Everyone should discuss long-term care.

There are many topics that are unpleasant to talk about but that must be discussed anyway. Near the top of that list is the cost of long-term health care. Considering that two of three adults over 65 will require long-term care at some point and that the average annual cost is $87,600, according to Genworth, the nation’s #1 seller of LTC insurance, it’s a conversation we avoid at our own peril.

Talking about your future need for long-term care — and how to pay for it — is the first step in creating a viable plan. Yet few people want to discuss it, according to Genworth’s recent survey. In fact, most would rather get a root canal, the study found.

Why the reluctance to talk about LTC? More than 60% of adults admit to feelings of anxiety and fear, sadness and depression, confusion or a sense of being overwhelmed, Genworth found. “Think about your parents or grandparents or even yourself. Does anybody want to think about becoming frail or having Alzheimer’s? That’s why we don’t plan.” “We just shut down. It feels overwhelming,” says psychologist Barbara Nusbaum. When there’s no planning, “family crisis, family conflict and much anxiety” are likely to follow, she says.

The good news is that people are more willing to make long-term care plans once they are informed about the cost — and the likelihood that they’ll need it.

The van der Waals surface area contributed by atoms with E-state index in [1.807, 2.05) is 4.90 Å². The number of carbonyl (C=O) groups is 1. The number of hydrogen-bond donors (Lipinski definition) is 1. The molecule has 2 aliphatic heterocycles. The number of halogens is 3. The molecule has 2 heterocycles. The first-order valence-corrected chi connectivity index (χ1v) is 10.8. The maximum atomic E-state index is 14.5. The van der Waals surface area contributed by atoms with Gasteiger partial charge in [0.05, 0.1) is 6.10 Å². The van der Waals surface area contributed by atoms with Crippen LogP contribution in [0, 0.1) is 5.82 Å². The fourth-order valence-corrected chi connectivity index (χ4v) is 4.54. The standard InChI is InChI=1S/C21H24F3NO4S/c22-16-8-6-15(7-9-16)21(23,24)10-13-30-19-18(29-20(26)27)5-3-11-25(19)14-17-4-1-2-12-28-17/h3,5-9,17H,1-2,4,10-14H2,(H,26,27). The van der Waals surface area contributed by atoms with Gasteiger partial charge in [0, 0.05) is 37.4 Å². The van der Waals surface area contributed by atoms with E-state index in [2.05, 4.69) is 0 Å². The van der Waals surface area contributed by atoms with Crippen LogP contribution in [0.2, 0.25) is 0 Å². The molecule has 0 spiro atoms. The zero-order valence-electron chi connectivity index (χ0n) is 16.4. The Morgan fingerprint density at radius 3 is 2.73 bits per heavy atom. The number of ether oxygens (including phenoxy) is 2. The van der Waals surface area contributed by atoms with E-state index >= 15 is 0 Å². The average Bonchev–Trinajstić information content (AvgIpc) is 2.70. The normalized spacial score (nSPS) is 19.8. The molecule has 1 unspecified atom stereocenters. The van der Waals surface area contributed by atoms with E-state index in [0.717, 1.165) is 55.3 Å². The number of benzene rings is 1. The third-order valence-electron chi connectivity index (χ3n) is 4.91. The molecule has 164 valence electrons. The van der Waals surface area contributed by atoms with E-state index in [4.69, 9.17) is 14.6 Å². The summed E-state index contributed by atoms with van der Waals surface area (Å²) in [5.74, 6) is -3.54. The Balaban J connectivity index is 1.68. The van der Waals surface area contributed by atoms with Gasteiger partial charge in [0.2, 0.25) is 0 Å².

Annual Long-Term Care Costs                                         
Homemaker services –  $43,472 – cooking, cleaning and running errands           
Home health aide services – $45,188 – hands-on personal care, but not medical care           
Adult day health care –  $16,900 – social support services, including personal care and transportation, medication management, meals, and personal assistance                       
Assisted living facility – $42,000                                       
Nursing home (semiprivate room) – $77,380
Nursing home (private room) – $87,600

Talking about your (or your parents’) long-term health care needs may not seem like a pleasant task, but an independent, objective, fee-based financial advisors, can smooth the process by talking with your spouse or parents for you. And placing LTC inside a comprehensive plan that meets all your (or your parents’) financial goals can make the issue far easier to digest.

If you think you’ll just take care of your spouse yourself — or that your kids will — you probably need to come up with another strategy. While family members might handle the task, you could be destroying their lives by asking them to do so.

Indeed, according to Genworth:

  • One-third of caregivers devote 30 or more hours of their time each week. The average is 21 hours per week.
  • Nearly two-thirds of caregivers (65%) say they missed work. They worked less (losing income), were late or absent (risking their jobs), lost their jobs outright or had to change careers.
  • Nearly half (46%) said providing care impacted their own health and well-being.
  • One in three (34%) indicated that caregiving negatively impacted their own family life.
  • Three in five (58%) reported spending so much money on care they had to reduce what they spent on meals, clothes and cars. More than a fourth (27%) said that they cut spending on birthdays and anniversaries.